The House Divided
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Geisteswissenschaften, Kunst, Musik / Geschichte
Rogerson's timely book begins with the contemporary Middle East and the proxy wars between Saudi Arabia and its Sunni allies and Shiite Iran. To understand these, he suggests, we must understand the origins of the Sunni-Shia divide, which go back to the death of the Prophet Muhammad in 632, the accidental coup that set aside the claims of his son Ali, and the slaughter of Ali's own son Husayn at Kerbala. These events, known to every Muslim, have created a slender fault line in the Middle East.
This is a vivid tale full of doomed heroes and secret conspiracies as Rogerson shows how the rivalry between Arab, Turk and Persian has shaped the modern chessboard of nation states, oil wells, mountains and minorities, and at the seismic shift from the Iranian Revolution of 1979. It is vital, Rogerson contends, to both understand and empathise with the Islamic world's struggles with a conflict that matters not only in the Middle East, but to the world at large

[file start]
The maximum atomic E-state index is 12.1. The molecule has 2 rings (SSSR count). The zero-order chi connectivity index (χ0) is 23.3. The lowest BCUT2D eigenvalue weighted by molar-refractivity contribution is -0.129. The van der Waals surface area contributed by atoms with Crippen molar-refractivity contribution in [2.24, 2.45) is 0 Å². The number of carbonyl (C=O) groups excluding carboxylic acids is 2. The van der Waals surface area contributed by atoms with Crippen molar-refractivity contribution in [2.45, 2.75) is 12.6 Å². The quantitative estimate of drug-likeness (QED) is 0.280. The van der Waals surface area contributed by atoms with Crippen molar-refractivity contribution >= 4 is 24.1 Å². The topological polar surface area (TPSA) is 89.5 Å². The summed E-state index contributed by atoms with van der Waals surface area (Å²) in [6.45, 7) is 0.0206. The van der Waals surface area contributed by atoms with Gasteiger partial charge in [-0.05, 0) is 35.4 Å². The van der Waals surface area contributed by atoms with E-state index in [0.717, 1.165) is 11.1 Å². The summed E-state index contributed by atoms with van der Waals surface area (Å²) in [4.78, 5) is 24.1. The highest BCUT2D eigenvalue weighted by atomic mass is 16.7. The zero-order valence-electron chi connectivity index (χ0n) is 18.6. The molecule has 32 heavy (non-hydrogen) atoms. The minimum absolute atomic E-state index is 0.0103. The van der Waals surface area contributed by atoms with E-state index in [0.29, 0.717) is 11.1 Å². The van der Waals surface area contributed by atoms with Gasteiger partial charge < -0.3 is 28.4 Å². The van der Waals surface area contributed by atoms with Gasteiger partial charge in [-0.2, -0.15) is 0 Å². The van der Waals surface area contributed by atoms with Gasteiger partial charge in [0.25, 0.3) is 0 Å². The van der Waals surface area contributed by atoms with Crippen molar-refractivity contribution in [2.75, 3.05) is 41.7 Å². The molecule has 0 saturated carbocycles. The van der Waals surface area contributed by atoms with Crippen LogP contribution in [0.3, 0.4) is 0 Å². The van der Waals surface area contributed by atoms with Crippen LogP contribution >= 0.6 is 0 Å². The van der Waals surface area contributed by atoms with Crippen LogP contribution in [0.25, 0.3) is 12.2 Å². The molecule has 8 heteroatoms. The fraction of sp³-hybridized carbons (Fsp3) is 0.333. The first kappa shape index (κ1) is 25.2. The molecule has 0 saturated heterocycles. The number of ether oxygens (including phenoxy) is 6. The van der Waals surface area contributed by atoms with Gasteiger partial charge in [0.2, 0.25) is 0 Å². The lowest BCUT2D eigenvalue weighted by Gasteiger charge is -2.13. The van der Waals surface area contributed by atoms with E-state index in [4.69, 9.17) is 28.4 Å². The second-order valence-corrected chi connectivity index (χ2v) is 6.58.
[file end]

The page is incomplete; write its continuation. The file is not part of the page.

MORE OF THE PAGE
Remarkable - Barnaby Rogerson has succeeded in isolating all the different strands of North African history
<b>Praise for Barnaby Rogerson</b>
Rogerson is eccentric and eclectic but always iconoclastic. He is not afraid to explore and elucidate the recondite in a way a more formal academic would not
Rogerson is an excellent story-teller
Wonderfully witty and crazily wide-ranging and erudite
Rogerson has a novelist'
hadith, middle east, ali, quran, sectarian, war, prophet, sect, islam, muhammad, mohamed, sunni, sunni-shia schism, battle of karbala, muslim, iran, shia, caliph, iranain revolution, koran